Certain nations with languages unsuitable for pop music obviously have a much harder time reaching winning the contest; the Finnish are a case in point, only able to win when they are dressed up as heavy metal monsters.
But there were better times – in 1979, Germany’s entry was a teutonic disco exotica tribute to the greatest conqueror the world had ever know: Genghis Khan. (Youku link to video here.)

The lyrics, albeit of doubtful historical accuracy, cover a wide range of topics from the great Khan’s life: conquest (“Genghis rode to race with the steppe wind, with a thousand men”); sex (“he fathered seven children in one single night”); drinking (“let us get some vodka, for we are true Mongols”); and of course the pure joy of living (“HOOOH HAAAH HOOOH HAAAAH”).

Sadly, despite having a dancing Genghis Khan impersonator in an outfit somewhere between Star Trek and Taobao, the song only reached fourth place in the competition.

German disco was big at the time in Asia, and the song even spawned a Cantopop cover version called《成吉思汗》by George Lam 「林子祥」. If you’re ever in need of belting out the lyrics in a group setting, both the German and Chinese versions can be found in any well-stocked Shanghai karaoke parlour.

The Briton who was a Red Guard in 1966

Shanghai boasts a few laowai who are truly old China hands – some have been here since the 1970s, and some of them were even born here before the communists took over.

But I had never heard of any foreigners who were red guards in 1966 until I saw a brief article about Beijing resident Michael Crook in the Daily Telegraph:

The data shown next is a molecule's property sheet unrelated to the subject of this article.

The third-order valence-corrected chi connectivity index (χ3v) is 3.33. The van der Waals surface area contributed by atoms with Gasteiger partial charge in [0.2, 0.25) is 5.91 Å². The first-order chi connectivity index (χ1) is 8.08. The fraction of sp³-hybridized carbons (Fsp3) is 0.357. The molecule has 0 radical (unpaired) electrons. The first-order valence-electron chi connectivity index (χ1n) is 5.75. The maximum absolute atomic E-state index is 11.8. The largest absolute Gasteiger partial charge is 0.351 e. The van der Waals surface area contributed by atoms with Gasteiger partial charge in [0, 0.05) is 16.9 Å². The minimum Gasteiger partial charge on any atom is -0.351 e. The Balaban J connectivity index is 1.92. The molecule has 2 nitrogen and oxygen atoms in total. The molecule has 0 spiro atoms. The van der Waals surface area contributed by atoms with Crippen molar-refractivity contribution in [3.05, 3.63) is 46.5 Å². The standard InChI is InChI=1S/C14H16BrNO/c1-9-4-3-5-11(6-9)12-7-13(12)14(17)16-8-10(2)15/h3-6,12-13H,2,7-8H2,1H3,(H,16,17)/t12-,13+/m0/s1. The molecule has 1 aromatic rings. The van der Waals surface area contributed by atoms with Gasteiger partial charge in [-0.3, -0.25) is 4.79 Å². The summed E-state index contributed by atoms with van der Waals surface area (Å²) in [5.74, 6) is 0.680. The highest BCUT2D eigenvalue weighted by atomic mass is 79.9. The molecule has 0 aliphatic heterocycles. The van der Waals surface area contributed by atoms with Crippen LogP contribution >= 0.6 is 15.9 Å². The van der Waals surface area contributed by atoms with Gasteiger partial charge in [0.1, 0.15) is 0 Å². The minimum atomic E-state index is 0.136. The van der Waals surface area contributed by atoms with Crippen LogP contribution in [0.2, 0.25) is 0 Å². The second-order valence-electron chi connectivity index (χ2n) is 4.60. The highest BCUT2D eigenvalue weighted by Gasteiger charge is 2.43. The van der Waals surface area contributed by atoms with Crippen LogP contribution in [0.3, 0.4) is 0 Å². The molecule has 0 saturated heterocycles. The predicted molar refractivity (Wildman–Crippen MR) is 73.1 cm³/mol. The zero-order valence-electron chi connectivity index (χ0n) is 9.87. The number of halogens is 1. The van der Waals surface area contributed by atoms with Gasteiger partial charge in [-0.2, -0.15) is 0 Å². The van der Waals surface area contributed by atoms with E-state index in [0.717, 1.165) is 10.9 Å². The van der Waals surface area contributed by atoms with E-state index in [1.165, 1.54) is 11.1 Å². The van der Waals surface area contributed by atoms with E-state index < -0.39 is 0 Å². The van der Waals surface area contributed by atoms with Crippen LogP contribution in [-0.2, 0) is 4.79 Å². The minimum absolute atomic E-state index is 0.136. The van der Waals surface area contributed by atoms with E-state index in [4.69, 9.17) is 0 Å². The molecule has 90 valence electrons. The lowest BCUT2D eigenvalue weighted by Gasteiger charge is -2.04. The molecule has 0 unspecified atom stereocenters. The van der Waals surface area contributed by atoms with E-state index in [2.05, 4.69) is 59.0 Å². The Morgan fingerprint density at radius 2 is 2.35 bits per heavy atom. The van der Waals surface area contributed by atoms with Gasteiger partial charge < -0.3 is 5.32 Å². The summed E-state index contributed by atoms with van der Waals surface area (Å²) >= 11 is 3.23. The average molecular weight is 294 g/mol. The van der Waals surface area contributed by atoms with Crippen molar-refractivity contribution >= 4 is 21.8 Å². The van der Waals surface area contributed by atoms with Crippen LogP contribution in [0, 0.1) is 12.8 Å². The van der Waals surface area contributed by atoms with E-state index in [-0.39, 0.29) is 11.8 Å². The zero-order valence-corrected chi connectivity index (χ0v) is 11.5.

Michael Crook, a Briton whose Communist father moved to China before the Second World War, was one of a handful of foreigners living in the country when Mao launched an all-out class war.

In May 1966, Mao ordered the young to rebel against the “four olds” – old customs, old culture, old habits and old ideas – and 15-year-old Mr Crook took the message to heart.

Far from worrying that he too could come under suspicion because of his Western background, he was among the first of his classmates to sign up for the Red Guard – the fanatical student group that became the revolution’s most devoted enforcers.

If you don’t mind reading in Chinese, there’s a longer article about Michael Crook here.

His father David Crook was an interesting character in his own right – he was a British communist who came to China after the Japanese invasion and stayed on after 1949. Crook senior’s belief in communism did not protect him during the Cultural Revolution, though; he was captured by red guards in 1967 and sent to Beijing’s notorious Qincheng Prison 「秦城監獄」– a fate that also befell other Mao-era foreigners, like Sidney Rittenberg.

David Crook’s autobiography From Hampstead Heath to Tian An Men is available in pdf format on the Crook family’s website.

Talk: Dan Washburn on “The Forbidden Game – Golf & the Chinese Dream”, Saturday 8 Nov @ M on the Bund